Further, CenturyLink’s PRISM TV service will be provided over a small amount of fiber but once paired with the loss of net neutrality they will be able to prioritize any traffic they see fit. Meaning, when you test your connection at a speed-test site, your traffic will be prioritized, often giving you a false positive. This kind of behavior is the reason CenturyLink is in the middle of a class action lawsuit in King County.

We pay for lawyers on the city’s staff so the city can better protect our interests. Shouldn’t our elected officials represent our values as a community and protect us from companies that are on the front lines of fighting against free speech?

All we are asking for is some common sense. The city should establish a “dig once” policy to install inexpensive conduit, improve their existing infrastructure, and give citizens real options through a publicly owned, net-neutral, internet system that will begin to address our social and economic concerns, create jobs, and lower costs.

About Jon Humphrey

Contributor • Member since May 23, 2017

Benevolent Progressive Techie

Comments by Readers

Michael Lilliquist

Aug 21, 2017

Jon,

You know I support a serious look at publicly-owned fiber infrastructure, as a counterweight to the mossions and excesses of the private broadband industry.  I was just talking today (Monday) about a trip to Anacortes to see what they are doing on this front. I’m still looking for the right moment to bring Chris Mitchell to town.  But the CenturyLink deal really was different and separate in two ways.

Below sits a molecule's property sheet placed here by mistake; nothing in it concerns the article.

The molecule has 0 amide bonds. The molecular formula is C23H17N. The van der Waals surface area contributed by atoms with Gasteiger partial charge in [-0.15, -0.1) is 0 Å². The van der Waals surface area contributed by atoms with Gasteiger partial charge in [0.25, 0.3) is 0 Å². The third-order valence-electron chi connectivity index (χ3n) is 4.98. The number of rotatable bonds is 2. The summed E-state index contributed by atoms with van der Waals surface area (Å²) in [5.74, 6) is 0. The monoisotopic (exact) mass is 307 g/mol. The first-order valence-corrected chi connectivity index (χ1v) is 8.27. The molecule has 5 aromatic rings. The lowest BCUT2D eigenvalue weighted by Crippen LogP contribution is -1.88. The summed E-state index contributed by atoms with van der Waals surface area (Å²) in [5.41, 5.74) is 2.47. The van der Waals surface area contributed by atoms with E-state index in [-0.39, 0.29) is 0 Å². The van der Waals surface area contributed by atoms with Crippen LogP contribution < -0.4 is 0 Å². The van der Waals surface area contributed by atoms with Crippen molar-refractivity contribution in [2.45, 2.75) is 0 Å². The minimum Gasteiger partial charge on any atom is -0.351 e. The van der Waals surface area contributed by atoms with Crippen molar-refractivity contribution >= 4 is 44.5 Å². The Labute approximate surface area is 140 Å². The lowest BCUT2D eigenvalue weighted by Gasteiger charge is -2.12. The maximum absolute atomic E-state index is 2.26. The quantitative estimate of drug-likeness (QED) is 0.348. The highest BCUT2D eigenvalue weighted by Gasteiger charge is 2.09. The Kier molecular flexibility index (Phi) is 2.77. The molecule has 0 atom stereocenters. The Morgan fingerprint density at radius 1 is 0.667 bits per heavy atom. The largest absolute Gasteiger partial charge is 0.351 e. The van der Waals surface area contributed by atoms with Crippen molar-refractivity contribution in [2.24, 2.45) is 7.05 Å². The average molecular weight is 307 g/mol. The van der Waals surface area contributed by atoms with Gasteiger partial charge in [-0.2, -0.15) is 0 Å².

First, as you noted, the City has no authority over internet or telecommunications—cities are pre-empted by federal law. Our only decision concerns cable TV, and even here we are pre-empted by state law on some points.  Second, cities can approve only NON-exclusive franchises: non-exlusivity is a legal requirement.  Practically speaking, the city MUST approve non-exclusive franchises for whomever asks. The basic outcome is a foregone conclusion, it is only the deatails and terms that are up for negotiation. The negotiations are about the details of the franschise agreement, but we have almost no legal basis to deny a request. We are not gatekeepers, and cannot be gatekeepers under the law. The rules are pretty clear: our duty consists of negiating the terms to use the public rights of way and public utility poles,  etc., and that’s about it.  We cannot really expand the scope of issues or negotiating points, without running afoul of the law. 

So, as much as I oppose and reject corporate erosions of net neutrality, my role as city council member with regard to a cable TV franchise agreement were clear and pretty narrow. I wish that was not so.

With regard to the “dig once” policy, I agree.